Pot Growers Running Out of Room in Colorado
Legal marijuana is delivering a powerful buzz to the typically unglamorous Denver industrial real estate market.
Booming sales of cannabis have pot merchants scrambling to find enough vacant warehouses suitable for growing their product.
Not every municipality in Colorado allows marijuana cultivation, and in Denver, where it is OK, very little space is available. Denver's industrial vacancy rate of 3.1 percent is abnormally low — the lowest in decades, according to brokerage firm Colliers International.
Commercial real estate tracker Xceligent Inc. estimates that marijuana cultivation and manufacturing facilities in the city occupy about 4.5 million square feet — the equivalent of 78 football fields.
"This industry has come on so fast that initially I was uneasy — it seemed like a fad," said Brad Calbert, president of the Colliers International brokerage in Denver. "But what's making it sustainable is supply, demand and capital. Supply is deficient, demand is excessive, and capital is abundant."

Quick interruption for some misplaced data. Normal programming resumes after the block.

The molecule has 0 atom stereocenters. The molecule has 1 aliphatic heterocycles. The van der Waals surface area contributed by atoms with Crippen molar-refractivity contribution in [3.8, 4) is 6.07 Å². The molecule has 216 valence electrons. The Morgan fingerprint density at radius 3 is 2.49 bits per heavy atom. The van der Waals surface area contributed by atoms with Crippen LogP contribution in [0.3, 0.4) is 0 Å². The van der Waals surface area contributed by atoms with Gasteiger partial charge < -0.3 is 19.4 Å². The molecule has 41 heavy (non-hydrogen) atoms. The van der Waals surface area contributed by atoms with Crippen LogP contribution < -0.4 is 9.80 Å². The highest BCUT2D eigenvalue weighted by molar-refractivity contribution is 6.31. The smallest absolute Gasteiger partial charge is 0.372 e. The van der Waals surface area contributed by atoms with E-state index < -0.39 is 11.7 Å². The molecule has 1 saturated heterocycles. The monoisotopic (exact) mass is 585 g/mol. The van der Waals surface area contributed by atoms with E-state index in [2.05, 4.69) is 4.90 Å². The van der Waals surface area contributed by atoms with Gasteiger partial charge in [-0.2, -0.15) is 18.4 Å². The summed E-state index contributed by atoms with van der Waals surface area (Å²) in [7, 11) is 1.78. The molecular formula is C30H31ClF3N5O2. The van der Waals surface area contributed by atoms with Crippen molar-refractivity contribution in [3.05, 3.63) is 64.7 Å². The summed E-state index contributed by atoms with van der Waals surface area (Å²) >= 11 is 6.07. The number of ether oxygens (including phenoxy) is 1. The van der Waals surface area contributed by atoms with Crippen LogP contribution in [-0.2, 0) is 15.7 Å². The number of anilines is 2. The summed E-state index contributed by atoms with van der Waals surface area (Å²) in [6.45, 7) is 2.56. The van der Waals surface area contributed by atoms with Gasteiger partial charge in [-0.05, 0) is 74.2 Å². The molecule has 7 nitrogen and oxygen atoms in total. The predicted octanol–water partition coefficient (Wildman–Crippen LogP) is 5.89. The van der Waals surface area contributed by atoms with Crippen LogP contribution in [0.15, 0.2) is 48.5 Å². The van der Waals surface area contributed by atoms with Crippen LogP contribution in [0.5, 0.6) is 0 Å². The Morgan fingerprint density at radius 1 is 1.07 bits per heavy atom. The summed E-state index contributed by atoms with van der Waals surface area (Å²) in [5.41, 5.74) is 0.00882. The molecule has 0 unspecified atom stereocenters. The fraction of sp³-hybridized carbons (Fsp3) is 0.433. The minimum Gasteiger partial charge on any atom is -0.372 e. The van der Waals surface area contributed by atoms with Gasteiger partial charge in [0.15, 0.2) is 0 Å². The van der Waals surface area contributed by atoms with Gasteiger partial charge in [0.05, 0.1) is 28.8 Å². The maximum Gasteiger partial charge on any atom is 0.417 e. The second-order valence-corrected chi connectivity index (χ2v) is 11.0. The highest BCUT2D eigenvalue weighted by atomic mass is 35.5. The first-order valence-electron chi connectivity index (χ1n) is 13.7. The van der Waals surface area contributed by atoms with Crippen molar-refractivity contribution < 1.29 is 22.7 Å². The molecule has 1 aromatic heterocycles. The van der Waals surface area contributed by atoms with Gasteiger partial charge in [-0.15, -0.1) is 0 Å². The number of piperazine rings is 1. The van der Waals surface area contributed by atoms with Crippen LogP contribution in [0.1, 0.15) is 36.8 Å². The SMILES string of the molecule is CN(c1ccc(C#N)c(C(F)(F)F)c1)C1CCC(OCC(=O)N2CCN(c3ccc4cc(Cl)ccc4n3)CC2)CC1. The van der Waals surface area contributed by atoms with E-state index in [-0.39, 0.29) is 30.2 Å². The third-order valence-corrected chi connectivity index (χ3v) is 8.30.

Rabid demand for warehouses is pitting pot dispensary against pot dispensary, while landlords capitalize by charging premium lease rates.
Industrial brokers report instances of warehouse space leasing for as much as four times the prices paid before medical marijuana sales began to boom in 2009.
The newest wave of impact in the industrial market is occurring as recreational pot sales, which began Jan. 1, are robust. State budget officials are projecting sales of $613 million over the next year — more than 50 percent higher than previous projections. That's on top of an estimated $345 million in medical dispensary sales. January sales tax figures released Monday suggest that the market may be smaller than those projections.
Some recreational stores have been forced to curtail sales because strong demand from customers has outpaced supply.
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